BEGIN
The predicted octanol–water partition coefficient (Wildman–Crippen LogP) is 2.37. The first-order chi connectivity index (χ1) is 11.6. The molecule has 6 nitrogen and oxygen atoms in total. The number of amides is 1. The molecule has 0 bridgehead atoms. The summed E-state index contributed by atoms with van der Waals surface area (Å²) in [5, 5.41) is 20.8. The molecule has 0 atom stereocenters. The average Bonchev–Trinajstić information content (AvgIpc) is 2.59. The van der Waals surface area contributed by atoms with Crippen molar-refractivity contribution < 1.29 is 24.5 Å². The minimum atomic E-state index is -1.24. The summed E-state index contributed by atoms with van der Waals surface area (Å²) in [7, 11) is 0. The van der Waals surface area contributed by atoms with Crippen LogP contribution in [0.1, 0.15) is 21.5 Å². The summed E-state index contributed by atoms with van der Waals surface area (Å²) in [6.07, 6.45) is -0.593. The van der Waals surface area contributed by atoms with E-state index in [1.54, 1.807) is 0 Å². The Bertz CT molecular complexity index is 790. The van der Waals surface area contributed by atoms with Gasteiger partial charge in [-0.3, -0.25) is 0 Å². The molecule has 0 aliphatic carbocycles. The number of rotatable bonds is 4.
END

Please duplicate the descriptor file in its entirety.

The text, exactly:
The predicted octanol–water partition coefficient (Wildman–Crippen LogP) is 2.37. The first-order chi connectivity index (χ1) is 11.6. The molecule has 6 nitrogen and oxygen atoms in total. The number of amides is 1. The molecule has 0 bridgehead atoms. The summed E-state index contributed by atoms with van der Waals surface area (Å²) in [5, 5.41) is 20.8. The molecule has 0 atom stereocenters. The average Bonchev–Trinajstić information content (AvgIpc) is 2.59. The van der Waals surface area contributed by atoms with Crippen molar-refractivity contribution < 1.29 is 24.5 Å². The minimum atomic E-state index is -1.24. The summed E-state index contributed by atoms with van der Waals surface area (Å²) in [7, 11) is 0. The van der Waals surface area contributed by atoms with Crippen LogP contribution in [0.1, 0.15) is 21.5 Å². The summed E-state index contributed by atoms with van der Waals surface area (Å²) in [6.07, 6.45) is -0.593. The van der Waals surface area contributed by atoms with E-state index in [1.54, 1.807) is 0 Å². The Bertz CT molecular complexity index is 790. The van der Waals surface area contributed by atoms with Gasteiger partial charge in [-0.3, -0.25) is 0 Å². The molecule has 0 aliphatic carbocycles. The number of rotatable bonds is 4.